The Robots are Coming

A casual discussion about the automation of work and the decreasing relevance of humans to productivity.

Writing Gigs; Payment By The Page

August 07, 2015

Inside an article about Amazon’s business practices, there’s an interesting note about how the “gig economy” is coming to book writing:

Amazon announced that it would be instituting a new payment system for authors who use its Kindle Select publishing platform (in other words, authors for whom Amazon functions as both publisher and distributor), according to which authors will be paid each time readers turn the page of a book.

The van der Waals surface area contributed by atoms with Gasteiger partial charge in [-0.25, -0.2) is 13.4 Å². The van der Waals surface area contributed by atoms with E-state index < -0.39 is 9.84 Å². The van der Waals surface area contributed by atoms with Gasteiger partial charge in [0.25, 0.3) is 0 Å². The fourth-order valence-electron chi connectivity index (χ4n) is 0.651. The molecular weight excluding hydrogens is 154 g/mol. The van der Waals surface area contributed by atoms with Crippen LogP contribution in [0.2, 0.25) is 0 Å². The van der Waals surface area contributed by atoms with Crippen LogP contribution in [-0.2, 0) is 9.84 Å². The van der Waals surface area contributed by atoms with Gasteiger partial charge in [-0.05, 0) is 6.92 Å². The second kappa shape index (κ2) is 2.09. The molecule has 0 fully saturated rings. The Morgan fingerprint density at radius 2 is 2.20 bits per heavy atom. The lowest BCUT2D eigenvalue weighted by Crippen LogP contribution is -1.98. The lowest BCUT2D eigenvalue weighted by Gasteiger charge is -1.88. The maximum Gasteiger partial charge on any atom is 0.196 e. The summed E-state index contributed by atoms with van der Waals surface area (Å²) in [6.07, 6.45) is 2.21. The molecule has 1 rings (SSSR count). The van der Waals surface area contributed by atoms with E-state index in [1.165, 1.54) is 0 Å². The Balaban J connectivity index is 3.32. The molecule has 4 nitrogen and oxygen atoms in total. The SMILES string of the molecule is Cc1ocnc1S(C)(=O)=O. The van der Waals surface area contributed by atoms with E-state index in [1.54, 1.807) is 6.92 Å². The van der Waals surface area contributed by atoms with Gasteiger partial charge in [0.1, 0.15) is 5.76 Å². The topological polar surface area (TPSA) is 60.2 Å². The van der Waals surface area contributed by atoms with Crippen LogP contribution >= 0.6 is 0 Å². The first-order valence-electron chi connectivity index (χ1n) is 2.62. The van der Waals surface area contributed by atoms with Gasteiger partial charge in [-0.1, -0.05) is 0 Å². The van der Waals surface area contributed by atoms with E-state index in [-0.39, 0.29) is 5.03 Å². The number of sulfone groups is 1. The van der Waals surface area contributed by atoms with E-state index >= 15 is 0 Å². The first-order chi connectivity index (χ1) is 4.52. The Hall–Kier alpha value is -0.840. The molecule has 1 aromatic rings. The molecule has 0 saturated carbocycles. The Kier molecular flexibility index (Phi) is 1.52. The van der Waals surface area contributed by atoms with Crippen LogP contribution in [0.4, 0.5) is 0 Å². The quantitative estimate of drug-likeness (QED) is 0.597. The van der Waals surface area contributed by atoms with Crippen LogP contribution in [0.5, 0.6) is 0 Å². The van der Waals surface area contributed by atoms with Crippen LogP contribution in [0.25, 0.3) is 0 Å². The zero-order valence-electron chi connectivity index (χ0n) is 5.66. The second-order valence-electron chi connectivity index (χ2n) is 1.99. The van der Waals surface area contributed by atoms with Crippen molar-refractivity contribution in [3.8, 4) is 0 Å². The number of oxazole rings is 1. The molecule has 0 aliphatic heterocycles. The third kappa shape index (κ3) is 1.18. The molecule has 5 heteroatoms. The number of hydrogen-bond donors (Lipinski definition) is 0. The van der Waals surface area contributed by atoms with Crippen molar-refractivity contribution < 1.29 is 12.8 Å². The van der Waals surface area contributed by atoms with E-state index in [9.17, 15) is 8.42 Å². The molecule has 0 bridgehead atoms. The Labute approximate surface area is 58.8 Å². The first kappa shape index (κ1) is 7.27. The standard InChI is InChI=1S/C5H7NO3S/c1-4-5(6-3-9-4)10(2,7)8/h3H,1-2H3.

As Peter Wayner notes, “instead of paying the most ambitious, long-winded authors for each page written, Amazon will pay them for each page read.” An analysis of the details by Hern concluded that “an author will have to write a 220-page book — and have every page read by every person downloading it — to make the same $1.30 they currently get from a book being downloaded.” Casey Lucas estimates that author royalties could decline by between 60 and 80 percent.

For authors, the minimum billable unit (MBU) used to be the entire book, Amazon is using software to drive that down to the page. The entire book used to be the gig, Now a book is 200 smaller gigs, bound into one.